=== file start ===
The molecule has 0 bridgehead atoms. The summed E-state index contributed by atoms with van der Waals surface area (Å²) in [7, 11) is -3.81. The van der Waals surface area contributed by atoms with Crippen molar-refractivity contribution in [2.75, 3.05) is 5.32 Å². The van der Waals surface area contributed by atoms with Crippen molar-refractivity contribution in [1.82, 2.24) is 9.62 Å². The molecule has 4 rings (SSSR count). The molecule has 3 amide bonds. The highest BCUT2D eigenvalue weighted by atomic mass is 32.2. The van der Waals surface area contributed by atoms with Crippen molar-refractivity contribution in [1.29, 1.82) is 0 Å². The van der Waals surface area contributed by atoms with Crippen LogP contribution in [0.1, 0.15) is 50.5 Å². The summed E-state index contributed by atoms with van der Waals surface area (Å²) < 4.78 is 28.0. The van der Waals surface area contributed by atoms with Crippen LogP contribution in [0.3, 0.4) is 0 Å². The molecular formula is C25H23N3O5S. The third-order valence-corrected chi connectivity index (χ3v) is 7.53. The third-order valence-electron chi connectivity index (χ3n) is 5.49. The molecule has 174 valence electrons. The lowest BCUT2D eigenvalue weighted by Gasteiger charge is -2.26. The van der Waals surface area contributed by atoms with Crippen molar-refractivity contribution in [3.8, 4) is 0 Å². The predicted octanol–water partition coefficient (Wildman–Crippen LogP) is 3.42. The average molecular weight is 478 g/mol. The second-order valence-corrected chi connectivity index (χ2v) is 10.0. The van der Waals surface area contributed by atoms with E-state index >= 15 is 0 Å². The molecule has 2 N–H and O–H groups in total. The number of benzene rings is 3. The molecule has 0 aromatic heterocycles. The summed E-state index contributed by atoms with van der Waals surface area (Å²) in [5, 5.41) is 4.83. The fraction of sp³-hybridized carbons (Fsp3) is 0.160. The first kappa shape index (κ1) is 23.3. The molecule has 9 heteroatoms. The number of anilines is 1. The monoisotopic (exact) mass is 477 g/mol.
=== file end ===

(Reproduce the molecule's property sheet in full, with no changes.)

The molecule has 0 bridgehead atoms. The summed E-state index contributed by atoms with van der Waals surface area (Å²) in [7, 11) is -3.81. The van der Waals surface area contributed by atoms with Crippen molar-refractivity contribution in [2.75, 3.05) is 5.32 Å². The van der Waals surface area contributed by atoms with Crippen molar-refractivity contribution in [1.82, 2.24) is 9.62 Å². The molecule has 4 rings (SSSR count). The molecule has 3 amide bonds. The highest BCUT2D eigenvalue weighted by atomic mass is 32.2. The van der Waals surface area contributed by atoms with Crippen molar-refractivity contribution in [1.29, 1.82) is 0 Å². The van der Waals surface area contributed by atoms with Crippen LogP contribution in [0.1, 0.15) is 50.5 Å². The summed E-state index contributed by atoms with van der Waals surface area (Å²) < 4.78 is 28.0. The van der Waals surface area contributed by atoms with Crippen LogP contribution in [0.3, 0.4) is 0 Å². The molecular formula is C25H23N3O5S. The third-order valence-corrected chi connectivity index (χ3v) is 7.53. The third-order valence-electron chi connectivity index (χ3n) is 5.49. The molecule has 174 valence electrons. The lowest BCUT2D eigenvalue weighted by Gasteiger charge is -2.26. The van der Waals surface area contributed by atoms with Crippen molar-refractivity contribution in [3.8, 4) is 0 Å². The predicted octanol–water partition coefficient (Wildman–Crippen LogP) is 3.42. The average molecular weight is 478 g/mol. The second-order valence-corrected chi connectivity index (χ2v) is 10.0. The van der Waals surface area contributed by atoms with E-state index >= 15 is 0 Å². The molecule has 2 N–H and O–H groups in total. The number of benzene rings is 3. The molecule has 0 aromatic heterocycles. The summed E-state index contributed by atoms with van der Waals surface area (Å²) in [5, 5.41) is 4.83. The fraction of sp³-hybridized carbons (Fsp3) is 0.160. The first kappa shape index (κ1) is 23.3. The molecule has 9 heteroatoms. The number of anilines is 1. The monoisotopic (exact) mass is 477 g/mol.